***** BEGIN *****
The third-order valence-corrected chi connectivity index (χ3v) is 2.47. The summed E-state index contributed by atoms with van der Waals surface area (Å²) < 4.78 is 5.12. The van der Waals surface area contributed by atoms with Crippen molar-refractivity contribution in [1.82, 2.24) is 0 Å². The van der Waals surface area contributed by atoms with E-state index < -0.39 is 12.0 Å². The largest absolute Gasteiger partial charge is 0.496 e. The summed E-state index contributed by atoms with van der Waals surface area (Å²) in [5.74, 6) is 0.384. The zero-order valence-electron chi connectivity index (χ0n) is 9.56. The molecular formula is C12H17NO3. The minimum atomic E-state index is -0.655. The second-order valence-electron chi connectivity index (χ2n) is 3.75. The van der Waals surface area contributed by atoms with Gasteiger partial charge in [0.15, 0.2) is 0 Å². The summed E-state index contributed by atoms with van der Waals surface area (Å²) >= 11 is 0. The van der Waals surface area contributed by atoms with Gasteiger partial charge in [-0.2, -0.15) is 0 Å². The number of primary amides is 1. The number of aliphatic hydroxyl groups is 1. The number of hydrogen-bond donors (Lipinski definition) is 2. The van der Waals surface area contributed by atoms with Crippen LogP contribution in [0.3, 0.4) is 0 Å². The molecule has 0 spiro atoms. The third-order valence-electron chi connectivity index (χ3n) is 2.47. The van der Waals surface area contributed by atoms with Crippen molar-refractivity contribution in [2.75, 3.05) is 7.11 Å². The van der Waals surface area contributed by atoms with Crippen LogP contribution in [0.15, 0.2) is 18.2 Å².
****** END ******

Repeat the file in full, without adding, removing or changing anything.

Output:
The third-order valence-corrected chi connectivity index (χ3v) is 2.47. The summed E-state index contributed by atoms with van der Waals surface area (Å²) < 4.78 is 5.12. The van der Waals surface area contributed by atoms with Crippen molar-refractivity contribution in [1.82, 2.24) is 0 Å². The van der Waals surface area contributed by atoms with E-state index < -0.39 is 12.0 Å². The largest absolute Gasteiger partial charge is 0.496 e. The summed E-state index contributed by atoms with van der Waals surface area (Å²) in [5.74, 6) is 0.384. The zero-order valence-electron chi connectivity index (χ0n) is 9.56. The molecular formula is C12H17NO3. The minimum atomic E-state index is -0.655. The second-order valence-electron chi connectivity index (χ2n) is 3.75. The van der Waals surface area contributed by atoms with Gasteiger partial charge in [0.15, 0.2) is 0 Å². The summed E-state index contributed by atoms with van der Waals surface area (Å²) >= 11 is 0. The van der Waals surface area contributed by atoms with Gasteiger partial charge in [-0.2, -0.15) is 0 Å². The number of primary amides is 1. The number of aliphatic hydroxyl groups is 1. The number of hydrogen-bond donors (Lipinski definition) is 2. The van der Waals surface area contributed by atoms with Crippen LogP contribution in [0.3, 0.4) is 0 Å². The molecule has 0 spiro atoms. The third-order valence-electron chi connectivity index (χ3n) is 2.47. The van der Waals surface area contributed by atoms with Crippen molar-refractivity contribution in [2.75, 3.05) is 7.11 Å². The van der Waals surface area contributed by atoms with Crippen LogP contribution in [0.15, 0.2) is 18.2 Å².